Posted in Human Resources Articles, Total Reads: 1421
, Published on 08 January 2014
Employee engagement was often considered just another jargon in the field of HR and the task of engaging workforce a mere formality. But today, it is being used as a strategic tool used by many business leaders to ensure that their employees are committed to the goals and values of their organization and hence contributing to the organizational success. According to David Macleoid, “This is about how we create the conditions in which employees offer more of their capability and potential.” As this concept of employee engagement is gaining popularity in the business world, employers are now ready to go extra mile for engaging their employees. The business leaders are realizing that nothing can be more damaging to their organization than disgruntled or disengaged employees- and hence there is more stress on employment engagement.
If one thinks about it, for the last 30 years or so employee research has been a critical component of organizational strategy. Our journey to the concept of employee engagement took very long time. Three decades ago, we started our journey from employee satisfaction and we travelled a long distance to move from employee satisfaction to employee commitment, then over the last decade to employee engagement. There has been a significant recent research that states engagement plays a key role in longevity of the organization successfully. A recent study of 41 MNCs reveals that
• High engagement employers: 2-4% improvement in operating and net profit margin
• Low engagement employers: A decline of 2% in operating and net margin.
Thus from above data it is quite clear that engagement reflects performance and performance reflects growth of the organization. With this logic, engagement can be considered related to all those elements which allow an employee to perform to its potential enabling the organisation to grow. So let us see how HR systems can be instrumental in employee engagement.
• Clarity on role: It is the responsibility of the organization to see if each employee is having the clear idea on "what they have to do" and "what is their role". Sometimes ambiguity in role leads to “employee’s lack of focus”. As a result, he would not be able to perform well. If he would not be clear on his roles, there may be conflict among his peers and subordinates in his department. As a result of which, he may feel demotivated and disengaged.
• Every individual is unique: Every employee is one of his own type. He has a unique style of working, different skill sets and the most important thing is that every employee has different mind set and thus a different approach to the same job. Thus if the employers understand their employees well, they can assign the right job to the right person and thus let employees stay engaged engaged in the work that aligns with their strength. This will maximize the contribution of their employees.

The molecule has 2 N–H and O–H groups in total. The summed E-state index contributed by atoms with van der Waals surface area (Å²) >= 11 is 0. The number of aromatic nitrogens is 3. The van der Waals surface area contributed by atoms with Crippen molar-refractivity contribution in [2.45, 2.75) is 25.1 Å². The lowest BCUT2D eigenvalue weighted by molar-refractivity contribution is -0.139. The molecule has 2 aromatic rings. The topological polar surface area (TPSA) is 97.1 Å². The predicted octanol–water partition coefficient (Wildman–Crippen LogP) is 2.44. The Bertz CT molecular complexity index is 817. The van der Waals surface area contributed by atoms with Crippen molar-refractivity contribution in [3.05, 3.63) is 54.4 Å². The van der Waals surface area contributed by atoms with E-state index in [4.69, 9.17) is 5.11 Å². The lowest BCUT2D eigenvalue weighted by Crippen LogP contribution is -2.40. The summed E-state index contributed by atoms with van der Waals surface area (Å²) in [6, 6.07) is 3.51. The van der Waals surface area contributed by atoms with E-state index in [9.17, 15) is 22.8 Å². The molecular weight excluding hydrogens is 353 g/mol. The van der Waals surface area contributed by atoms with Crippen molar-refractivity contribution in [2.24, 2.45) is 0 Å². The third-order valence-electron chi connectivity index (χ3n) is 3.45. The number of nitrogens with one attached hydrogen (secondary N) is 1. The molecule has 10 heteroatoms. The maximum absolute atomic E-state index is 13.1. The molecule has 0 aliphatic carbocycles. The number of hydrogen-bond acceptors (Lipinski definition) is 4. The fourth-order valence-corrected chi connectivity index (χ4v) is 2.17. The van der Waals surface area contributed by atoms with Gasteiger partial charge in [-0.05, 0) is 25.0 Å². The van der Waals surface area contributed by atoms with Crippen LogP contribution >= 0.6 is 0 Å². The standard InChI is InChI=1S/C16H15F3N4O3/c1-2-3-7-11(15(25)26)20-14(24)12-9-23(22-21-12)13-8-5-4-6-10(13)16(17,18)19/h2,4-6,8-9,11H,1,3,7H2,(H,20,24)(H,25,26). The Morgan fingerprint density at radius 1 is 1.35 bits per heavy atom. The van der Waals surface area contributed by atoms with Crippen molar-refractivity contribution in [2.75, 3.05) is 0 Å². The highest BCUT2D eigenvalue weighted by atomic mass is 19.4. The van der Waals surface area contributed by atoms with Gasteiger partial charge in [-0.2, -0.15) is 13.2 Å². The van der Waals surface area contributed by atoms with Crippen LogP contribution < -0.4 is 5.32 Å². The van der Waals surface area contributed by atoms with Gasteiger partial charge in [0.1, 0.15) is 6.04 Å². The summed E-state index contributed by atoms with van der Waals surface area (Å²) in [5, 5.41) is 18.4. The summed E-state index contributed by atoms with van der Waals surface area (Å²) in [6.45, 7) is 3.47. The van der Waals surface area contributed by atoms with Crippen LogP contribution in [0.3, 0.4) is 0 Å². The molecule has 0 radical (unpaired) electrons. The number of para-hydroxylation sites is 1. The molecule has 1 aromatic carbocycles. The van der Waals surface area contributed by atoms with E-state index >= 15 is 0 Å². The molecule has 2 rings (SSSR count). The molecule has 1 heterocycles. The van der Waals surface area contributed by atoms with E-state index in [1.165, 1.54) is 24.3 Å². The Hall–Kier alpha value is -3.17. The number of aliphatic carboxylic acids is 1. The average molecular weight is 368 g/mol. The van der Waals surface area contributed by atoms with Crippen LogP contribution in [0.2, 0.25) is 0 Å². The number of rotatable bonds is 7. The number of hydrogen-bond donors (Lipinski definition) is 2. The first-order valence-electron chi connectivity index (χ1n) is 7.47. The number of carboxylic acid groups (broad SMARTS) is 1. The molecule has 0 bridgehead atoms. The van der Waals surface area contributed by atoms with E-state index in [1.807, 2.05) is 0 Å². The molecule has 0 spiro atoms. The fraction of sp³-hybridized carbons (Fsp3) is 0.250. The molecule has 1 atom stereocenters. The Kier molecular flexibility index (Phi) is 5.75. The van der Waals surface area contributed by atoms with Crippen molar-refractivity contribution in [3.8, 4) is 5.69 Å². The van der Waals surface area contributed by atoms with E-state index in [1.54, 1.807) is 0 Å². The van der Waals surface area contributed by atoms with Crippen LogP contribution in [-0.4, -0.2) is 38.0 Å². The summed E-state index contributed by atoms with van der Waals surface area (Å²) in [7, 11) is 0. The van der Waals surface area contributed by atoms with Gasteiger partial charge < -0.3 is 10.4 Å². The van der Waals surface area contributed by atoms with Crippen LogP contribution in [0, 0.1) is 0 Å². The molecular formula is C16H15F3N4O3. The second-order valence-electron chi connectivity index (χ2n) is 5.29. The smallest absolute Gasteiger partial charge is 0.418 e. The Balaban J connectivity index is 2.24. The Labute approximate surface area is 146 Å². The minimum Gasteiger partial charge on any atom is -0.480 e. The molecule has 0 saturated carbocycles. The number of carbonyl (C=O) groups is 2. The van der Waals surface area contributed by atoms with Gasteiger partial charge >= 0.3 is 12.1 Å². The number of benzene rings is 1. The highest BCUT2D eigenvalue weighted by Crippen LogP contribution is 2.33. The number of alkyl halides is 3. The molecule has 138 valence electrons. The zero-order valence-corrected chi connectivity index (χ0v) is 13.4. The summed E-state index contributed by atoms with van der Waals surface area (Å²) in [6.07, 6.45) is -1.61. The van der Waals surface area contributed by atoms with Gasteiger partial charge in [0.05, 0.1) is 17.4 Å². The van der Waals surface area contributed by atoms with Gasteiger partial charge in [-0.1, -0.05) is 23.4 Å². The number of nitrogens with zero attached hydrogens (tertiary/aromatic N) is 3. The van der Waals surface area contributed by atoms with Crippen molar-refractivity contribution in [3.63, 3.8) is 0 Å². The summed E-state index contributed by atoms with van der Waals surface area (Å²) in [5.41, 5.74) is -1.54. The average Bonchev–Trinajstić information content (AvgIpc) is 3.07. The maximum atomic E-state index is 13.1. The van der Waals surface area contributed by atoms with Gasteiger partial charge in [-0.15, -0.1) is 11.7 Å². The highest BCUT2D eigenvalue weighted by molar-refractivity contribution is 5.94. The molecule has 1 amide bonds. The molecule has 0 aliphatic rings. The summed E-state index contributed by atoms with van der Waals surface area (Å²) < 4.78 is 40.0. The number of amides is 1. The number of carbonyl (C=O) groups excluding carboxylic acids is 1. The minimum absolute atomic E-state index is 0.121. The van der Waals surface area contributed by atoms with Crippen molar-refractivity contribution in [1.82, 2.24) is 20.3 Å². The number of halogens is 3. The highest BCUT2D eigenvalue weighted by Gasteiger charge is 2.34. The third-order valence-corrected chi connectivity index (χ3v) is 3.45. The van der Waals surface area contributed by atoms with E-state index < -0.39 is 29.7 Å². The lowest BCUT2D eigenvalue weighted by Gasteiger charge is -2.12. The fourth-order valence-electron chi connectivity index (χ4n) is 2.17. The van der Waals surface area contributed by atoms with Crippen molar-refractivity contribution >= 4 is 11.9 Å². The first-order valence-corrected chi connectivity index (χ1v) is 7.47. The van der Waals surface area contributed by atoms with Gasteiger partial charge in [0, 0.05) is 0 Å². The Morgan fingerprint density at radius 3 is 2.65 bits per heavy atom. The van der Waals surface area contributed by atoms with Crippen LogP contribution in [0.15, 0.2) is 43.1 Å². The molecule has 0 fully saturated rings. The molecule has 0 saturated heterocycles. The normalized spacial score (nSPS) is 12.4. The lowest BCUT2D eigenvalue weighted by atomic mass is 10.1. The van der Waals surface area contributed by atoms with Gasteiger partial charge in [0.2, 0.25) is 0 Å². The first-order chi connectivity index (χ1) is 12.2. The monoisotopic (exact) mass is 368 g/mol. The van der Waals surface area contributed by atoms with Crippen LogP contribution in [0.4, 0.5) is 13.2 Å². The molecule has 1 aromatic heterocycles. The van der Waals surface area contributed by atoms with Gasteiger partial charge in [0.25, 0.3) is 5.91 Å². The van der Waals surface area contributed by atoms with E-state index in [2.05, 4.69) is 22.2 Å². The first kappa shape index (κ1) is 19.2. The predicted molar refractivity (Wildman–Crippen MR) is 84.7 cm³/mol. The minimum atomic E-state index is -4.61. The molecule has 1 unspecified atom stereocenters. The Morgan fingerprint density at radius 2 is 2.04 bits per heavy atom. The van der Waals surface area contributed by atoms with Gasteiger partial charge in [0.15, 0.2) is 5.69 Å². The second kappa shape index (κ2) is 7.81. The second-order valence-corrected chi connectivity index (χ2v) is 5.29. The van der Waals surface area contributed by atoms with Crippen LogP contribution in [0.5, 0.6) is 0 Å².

• Value the employees: Compensation, appraisal are the instruments that measure the performance and potential of the employees. But nowadays these instruments also seem to be meaningless to the employees. They don’t feel motivated. Actually, every employee wants to be valued and recognized in his job place. It is very important for the employers recognize the performance of their employees. Make them feel special through awards, publishing their achievement in journals of the organization, praising the contribution of employees through personal mails, etc.
• Build the mutual trust: Organizations must create mechanisms that will allow employees to know their co-workers. A proper interactive environment in the organisation is very necessary. An emotional connectivity is important to have among the peers and subordinates. This in turn helps to understand each other and develop a mutual trust and becomes highly beneficial in the long run.
• Coaching and training to the middle level and senior managers: It is said that ‘the individual joins the organization but leave their managers.’ So it is very important for the organisations to provide training and coaching to their middle level as well as senior managers so that they can understand their employees and there is little scope of any conflict with their subordinates or peers.
• Transparent: A comprehensive communication plan that conveys a consistent and clear message is very essential. One great way to engage employees is to give them regular feedback on their performance. Let the employees know about the policies and vision of the organisation. This is an effective tool to significantly influence engagement and disengagement in the workplace. By letting the employees know about their performance, the policy changes and certain things, which they should know, will reflect the transparency of the organisation. This factor also contributes as a motivation to their employees.
All the above-mentioned points are common sense - Isn't it? Is employee engagement a new concept or the same old wine in new bottles? It’s a high time for all the business leaders to have a serious thought on ' how to engage their employees' because more the employees are engaged more is the productivity and growth of the organisation.
This article has been authored by Abdul Khaleed And Mohit Madan from XIMB